South Regional Breakdown

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Overrated:Oregon. I'm not quite sure how the Ducks grabbed a No. 9 seed when they seemed on the fence for even getting a bid. Don't get me wrong: Ernie Kent's bunch can rev up its offense, but the Ducks' defense has been abysmal for most of the season. I view the 8-9 first-round game between Mississippi State and Oregon as more like a 6-11 game.

Bracket buster:Oral Roberts.Scott Sutton's 13th-seeded Golden Eagles are playing in their third-consecutive NCAA tournament, and they're blessed with more size than any other low- to mid-major, going 6-8, 6-9 and 6-10 on their starting front line. They will be taller up front than first-round foe Pittsburgh, which is riding high after its Big East tourney title, but for this game in Denver I'm predicting a repeat of what happened the last time Pitt went out west for the NCAAs and got knocked off in the first round (by Pacific in Boise in 2005). But ORU won't stop there; I think the Eagles match up well with Michigan State, their likely second-round foe, which has a tendency to play down (or up) to its competition.

Home cooking:Texas. Boy, did the two heavyweights from Tennessee (Memphis and Tennessee) get jobbed by the NCAA tournament committee. While UT, which should have been a No. 1 seed, instead got a No. 2 (in the same region as North Carolina, the top overall seed!), one-seed Memphis drew a possible regional-final matchup against No. 2-seeded Texas ... in Houston! Memphis is capable of beating Texas there, of course, but it shouldn't have to be such an uphill battle.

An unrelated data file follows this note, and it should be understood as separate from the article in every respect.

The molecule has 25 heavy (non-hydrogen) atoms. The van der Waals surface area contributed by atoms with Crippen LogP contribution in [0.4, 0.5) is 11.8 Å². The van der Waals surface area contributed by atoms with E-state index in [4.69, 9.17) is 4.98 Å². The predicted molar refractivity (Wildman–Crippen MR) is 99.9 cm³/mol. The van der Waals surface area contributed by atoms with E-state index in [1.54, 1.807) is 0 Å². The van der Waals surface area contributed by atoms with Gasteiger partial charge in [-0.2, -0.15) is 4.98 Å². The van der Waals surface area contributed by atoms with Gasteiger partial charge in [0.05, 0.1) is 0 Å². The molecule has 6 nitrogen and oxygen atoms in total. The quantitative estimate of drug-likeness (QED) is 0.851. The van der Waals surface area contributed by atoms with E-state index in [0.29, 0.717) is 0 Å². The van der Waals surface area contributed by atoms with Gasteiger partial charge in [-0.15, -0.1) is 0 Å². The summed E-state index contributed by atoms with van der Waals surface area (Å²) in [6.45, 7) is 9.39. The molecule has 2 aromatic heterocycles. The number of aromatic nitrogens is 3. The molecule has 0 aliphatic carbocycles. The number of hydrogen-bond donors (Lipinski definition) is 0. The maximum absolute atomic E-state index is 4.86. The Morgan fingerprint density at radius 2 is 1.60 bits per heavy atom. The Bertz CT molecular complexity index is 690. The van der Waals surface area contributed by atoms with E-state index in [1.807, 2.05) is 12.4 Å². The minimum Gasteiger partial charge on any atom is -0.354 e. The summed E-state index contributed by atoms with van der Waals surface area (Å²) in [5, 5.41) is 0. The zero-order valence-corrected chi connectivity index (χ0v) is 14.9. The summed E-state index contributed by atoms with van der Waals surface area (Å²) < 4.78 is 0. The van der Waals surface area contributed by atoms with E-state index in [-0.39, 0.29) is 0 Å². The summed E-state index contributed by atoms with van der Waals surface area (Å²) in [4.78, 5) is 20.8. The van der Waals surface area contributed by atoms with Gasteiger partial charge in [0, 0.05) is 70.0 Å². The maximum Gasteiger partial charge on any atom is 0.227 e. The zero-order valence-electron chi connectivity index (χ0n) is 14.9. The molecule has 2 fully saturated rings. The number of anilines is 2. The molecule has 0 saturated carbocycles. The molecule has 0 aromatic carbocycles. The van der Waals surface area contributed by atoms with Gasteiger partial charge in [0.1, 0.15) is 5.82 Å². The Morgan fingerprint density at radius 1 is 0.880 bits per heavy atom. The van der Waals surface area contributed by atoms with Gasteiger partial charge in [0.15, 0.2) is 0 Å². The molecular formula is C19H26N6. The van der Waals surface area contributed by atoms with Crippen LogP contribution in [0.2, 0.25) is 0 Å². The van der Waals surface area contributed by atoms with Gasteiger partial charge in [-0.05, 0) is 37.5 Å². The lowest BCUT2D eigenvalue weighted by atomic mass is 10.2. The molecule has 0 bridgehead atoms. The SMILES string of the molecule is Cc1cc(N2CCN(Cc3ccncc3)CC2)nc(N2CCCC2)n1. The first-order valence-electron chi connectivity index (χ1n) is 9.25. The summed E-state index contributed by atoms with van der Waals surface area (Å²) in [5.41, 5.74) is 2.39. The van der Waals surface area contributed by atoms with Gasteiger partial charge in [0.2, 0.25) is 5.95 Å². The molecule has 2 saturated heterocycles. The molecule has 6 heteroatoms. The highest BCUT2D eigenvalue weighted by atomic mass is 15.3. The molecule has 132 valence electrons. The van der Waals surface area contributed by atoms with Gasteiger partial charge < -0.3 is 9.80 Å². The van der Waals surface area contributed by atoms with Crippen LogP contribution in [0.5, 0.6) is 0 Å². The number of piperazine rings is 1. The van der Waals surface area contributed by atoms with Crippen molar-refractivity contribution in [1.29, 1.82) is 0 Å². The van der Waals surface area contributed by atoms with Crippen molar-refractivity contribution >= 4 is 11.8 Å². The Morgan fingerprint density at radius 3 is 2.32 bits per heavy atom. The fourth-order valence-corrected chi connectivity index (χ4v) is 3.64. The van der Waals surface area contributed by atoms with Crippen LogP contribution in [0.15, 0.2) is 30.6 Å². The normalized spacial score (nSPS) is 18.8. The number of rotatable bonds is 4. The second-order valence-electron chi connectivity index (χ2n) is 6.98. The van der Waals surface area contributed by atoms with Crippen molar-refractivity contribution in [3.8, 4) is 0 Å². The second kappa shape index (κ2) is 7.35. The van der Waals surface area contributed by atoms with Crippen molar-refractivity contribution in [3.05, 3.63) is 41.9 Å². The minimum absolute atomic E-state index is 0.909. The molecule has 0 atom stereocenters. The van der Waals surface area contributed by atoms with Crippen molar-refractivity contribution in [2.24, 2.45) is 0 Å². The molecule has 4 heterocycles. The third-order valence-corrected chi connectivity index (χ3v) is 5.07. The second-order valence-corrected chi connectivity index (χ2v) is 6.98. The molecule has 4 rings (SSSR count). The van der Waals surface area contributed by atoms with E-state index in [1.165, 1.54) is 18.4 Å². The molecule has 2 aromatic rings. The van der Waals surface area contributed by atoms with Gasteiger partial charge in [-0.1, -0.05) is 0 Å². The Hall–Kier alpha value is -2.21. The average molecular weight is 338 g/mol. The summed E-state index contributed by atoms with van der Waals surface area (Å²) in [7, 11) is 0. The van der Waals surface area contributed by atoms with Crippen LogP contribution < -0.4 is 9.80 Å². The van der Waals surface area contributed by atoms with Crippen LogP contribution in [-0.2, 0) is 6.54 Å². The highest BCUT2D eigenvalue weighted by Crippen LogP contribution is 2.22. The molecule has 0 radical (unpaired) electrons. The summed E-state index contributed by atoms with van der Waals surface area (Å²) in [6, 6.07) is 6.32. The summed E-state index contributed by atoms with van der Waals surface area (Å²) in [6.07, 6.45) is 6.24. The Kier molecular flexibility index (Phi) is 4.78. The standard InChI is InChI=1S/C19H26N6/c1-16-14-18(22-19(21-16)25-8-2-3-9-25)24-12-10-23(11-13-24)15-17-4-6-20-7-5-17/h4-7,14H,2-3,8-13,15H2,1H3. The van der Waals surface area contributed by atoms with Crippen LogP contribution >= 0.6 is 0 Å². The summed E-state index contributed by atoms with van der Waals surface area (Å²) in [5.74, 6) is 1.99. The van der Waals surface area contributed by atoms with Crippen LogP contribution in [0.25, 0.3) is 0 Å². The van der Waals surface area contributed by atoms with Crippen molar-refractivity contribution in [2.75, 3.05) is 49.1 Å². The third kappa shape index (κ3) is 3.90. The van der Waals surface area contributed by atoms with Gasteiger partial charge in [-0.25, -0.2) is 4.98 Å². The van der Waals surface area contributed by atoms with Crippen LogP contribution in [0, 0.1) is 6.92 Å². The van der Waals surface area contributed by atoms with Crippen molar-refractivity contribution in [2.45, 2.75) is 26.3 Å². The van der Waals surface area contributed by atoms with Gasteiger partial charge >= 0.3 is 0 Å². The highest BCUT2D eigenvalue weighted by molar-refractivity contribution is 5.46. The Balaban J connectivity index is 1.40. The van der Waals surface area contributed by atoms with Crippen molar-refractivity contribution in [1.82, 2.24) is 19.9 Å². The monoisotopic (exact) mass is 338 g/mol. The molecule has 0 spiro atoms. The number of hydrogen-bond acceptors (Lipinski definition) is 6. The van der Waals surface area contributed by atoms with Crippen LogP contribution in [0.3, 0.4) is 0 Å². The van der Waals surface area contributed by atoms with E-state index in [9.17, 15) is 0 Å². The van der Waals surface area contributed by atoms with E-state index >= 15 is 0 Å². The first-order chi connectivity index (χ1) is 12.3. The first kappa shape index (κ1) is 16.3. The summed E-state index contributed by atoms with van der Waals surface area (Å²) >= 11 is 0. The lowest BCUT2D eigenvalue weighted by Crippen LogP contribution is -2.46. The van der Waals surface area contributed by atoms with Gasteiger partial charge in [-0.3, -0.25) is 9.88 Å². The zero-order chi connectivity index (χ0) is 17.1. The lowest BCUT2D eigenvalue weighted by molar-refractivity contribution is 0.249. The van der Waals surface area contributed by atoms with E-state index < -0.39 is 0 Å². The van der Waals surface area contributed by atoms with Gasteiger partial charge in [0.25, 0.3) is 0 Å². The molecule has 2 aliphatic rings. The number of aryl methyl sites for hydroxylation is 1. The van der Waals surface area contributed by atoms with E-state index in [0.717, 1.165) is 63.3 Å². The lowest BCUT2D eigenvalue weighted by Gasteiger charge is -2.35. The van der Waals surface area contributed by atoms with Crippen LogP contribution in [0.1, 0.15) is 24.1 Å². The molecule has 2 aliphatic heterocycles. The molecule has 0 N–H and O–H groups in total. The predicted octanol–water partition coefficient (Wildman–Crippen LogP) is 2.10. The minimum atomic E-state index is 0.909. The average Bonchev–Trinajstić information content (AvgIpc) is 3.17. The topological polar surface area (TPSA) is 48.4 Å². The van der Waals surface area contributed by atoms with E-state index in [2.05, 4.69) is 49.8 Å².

Best Player You've Never Heard Of:Jarvis Varnado (Mississippi State). If you haven't seen Varnado, the nation's leading shot-blocker (4.8 per game), then you're in for a treat. He simply has amazing instincts for rejecting shots, which means any Memphis player who'll want to drive the lane in round 2 had better think twice.

Best Matchup:Stanford-Texas. It may not end up as the best game (that might be Memphis-Texas in a possible regional final), but Stanford-Texas would feature the most fascinating contrast of styles. The Cardinal, led by the 7-foot Lopez twins, are one of the most effective tall teams in the tournament, while Texas is one of many title contenders that spreads you out and relies on three-pointers and penetration. To me, those contrasts (and how coaches try to make them work to their advantage) are always more interesting than watching two teams with similar styles.

The pick:Texas. It's awfully hard to pick between the Longhorns and Memphis, but the Texas-friendly crowd (in Houston) and Texas' repeated ability to knock off big-time foes this season makes me lean ever so slightly toward Rick Barnes' squad in a regional final for the ages.